The book of John is concluded at the end of chapter 20 with the Lord breathing Himself into the disciples as the Holy Spirit. Chapter 21 is the “PS” to the Gospel of John. When we write a letter, we may have something further to say after the conclusion to make a particular point. John 21 is the “PS” of this Gospel, proving and confirming that this life-giving Spirit was not only with but also within the disciples. Wherever they were, there the life-giving Spirit was. Even when they were fallen and backsliding, He was still there. No matter what you do, He is always with you. If you go to a movie  theater, He will go with you but not happily. When the disciples backslid in John 21 by going back to the sea to take care of their living, the Lord was present with them the whole time. When Peter told the other brothers that he was going fishing, they followed him to return to their old occupation. They fished the whole night and caught nothing, but even on the land where the fish were not, the Lord could provide fish for them. Where the Lord is, our needs are taken care of. We need to learn the lesson to be one with Him. John 21 is a proof, a confirmation, that this wonderful One is now within His redeemed ones. He is with them all the time as the life-giving Spirit. John’s conclusion is in chapter 20, but his “PS” has no ending. Today we still have the “PS” to the Gospel of John.
We have to spend some time to see the turning point of John in chapters 14 through 17. John 14:1-2a says, “Do not let your heart be troubled; believe into God, believe also into Me. In My Father’s house are many abodes.” The word abodes in verse 2 is the same word in Greek as abode in verse 23. The Lord Jesus said in this verse that He and the Father will come to the believer and make an abode with him. The word abode in Greek is the noun form of the verb abide. The Lord continued in verses 2 and 3: “I go to prepare a place for you. And if I go and prepare a place for you, I am coming again and will receive you to Myself, so that where I am you also may be.” The Lord said, “If I go…I am coming.” This means that the Lord’s going was His coming. Then He continued to say that He would receive the disciples to Himself so that where He is the disciples might also be. Where is the Lord in John 14? Verse 10 says, “Do you not believe that I am in the Father and the Father is in Me?” The Lord is in the Father, and His desire was for the disciples to be where He was. He is in the Father, and they would also be in the Father. The Lord was going to do something to bring the disciples into the Father. Peter, John, James, and Andrew were not in the Father, but He was. They were sinners, and there was no place for them to be in the Father. Therefore, the Lord had to go (through His death and resurrection) to prepare a place for them in the Father. His desire was to bring them into the Father.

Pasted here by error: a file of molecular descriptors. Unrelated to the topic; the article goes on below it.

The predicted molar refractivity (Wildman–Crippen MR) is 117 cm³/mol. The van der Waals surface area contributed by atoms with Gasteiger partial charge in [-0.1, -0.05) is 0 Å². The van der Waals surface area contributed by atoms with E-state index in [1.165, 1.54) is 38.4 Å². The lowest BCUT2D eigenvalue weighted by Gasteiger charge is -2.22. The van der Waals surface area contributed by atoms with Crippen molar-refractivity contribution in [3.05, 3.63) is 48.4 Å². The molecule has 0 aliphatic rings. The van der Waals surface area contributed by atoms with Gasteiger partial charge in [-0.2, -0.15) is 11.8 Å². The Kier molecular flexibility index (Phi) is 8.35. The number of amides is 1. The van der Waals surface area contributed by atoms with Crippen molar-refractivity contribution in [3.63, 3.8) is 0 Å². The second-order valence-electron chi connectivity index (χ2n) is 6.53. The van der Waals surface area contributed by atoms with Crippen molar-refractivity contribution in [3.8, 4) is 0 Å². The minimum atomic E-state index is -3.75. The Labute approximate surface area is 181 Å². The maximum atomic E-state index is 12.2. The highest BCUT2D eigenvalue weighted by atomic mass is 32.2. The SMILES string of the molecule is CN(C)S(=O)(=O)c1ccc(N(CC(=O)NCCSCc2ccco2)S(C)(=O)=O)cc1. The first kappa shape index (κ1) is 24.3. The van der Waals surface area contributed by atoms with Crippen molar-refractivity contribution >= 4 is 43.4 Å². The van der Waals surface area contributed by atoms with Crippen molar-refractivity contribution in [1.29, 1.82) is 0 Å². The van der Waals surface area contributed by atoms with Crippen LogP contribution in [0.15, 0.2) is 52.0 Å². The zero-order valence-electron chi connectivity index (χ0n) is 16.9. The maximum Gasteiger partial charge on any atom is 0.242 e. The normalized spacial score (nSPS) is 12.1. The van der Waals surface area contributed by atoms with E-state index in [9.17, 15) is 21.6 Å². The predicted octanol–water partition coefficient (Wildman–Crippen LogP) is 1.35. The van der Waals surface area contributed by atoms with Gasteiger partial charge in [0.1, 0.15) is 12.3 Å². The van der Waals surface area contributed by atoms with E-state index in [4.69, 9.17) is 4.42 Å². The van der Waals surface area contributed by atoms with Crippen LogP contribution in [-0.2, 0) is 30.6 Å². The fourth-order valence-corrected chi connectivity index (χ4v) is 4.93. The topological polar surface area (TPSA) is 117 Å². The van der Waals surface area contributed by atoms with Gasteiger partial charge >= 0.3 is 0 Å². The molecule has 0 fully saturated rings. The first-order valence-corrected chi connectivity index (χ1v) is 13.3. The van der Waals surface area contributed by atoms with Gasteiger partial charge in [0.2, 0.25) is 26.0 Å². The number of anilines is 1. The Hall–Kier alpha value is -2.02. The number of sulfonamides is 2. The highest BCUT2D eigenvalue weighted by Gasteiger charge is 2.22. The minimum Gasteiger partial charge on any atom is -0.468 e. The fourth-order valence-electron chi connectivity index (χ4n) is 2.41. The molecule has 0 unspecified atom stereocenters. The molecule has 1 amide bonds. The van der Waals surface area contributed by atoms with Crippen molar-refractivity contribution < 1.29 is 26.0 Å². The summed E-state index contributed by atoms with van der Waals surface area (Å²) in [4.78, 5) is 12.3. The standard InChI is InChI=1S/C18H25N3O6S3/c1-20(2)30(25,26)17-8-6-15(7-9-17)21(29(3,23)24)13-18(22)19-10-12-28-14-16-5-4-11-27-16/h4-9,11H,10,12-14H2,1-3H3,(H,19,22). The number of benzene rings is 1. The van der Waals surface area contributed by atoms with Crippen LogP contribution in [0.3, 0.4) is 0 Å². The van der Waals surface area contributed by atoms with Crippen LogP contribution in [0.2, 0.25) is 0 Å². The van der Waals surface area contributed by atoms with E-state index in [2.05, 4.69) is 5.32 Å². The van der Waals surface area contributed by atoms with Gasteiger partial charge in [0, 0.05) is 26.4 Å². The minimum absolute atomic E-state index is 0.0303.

In verse 20 the Lord told the disciples, “In that day [the day of resurrection] you will know that I am in My Father, and you in Me, and I in you.” In the day of resurrection the disciples would be in the Lord and in the Father where He is. The Lord’s going to the  Father (v. 28) through His death and resurrection was actually His coming into the disciples (v. 18). The first step of His coming was by incarnation. The second step was His passing through death and resurrection for Him to be transfigured from the flesh into the Spirit that He might come into His disciples and dwell in them as revealed in verses 17 through 20. His going was really His coming.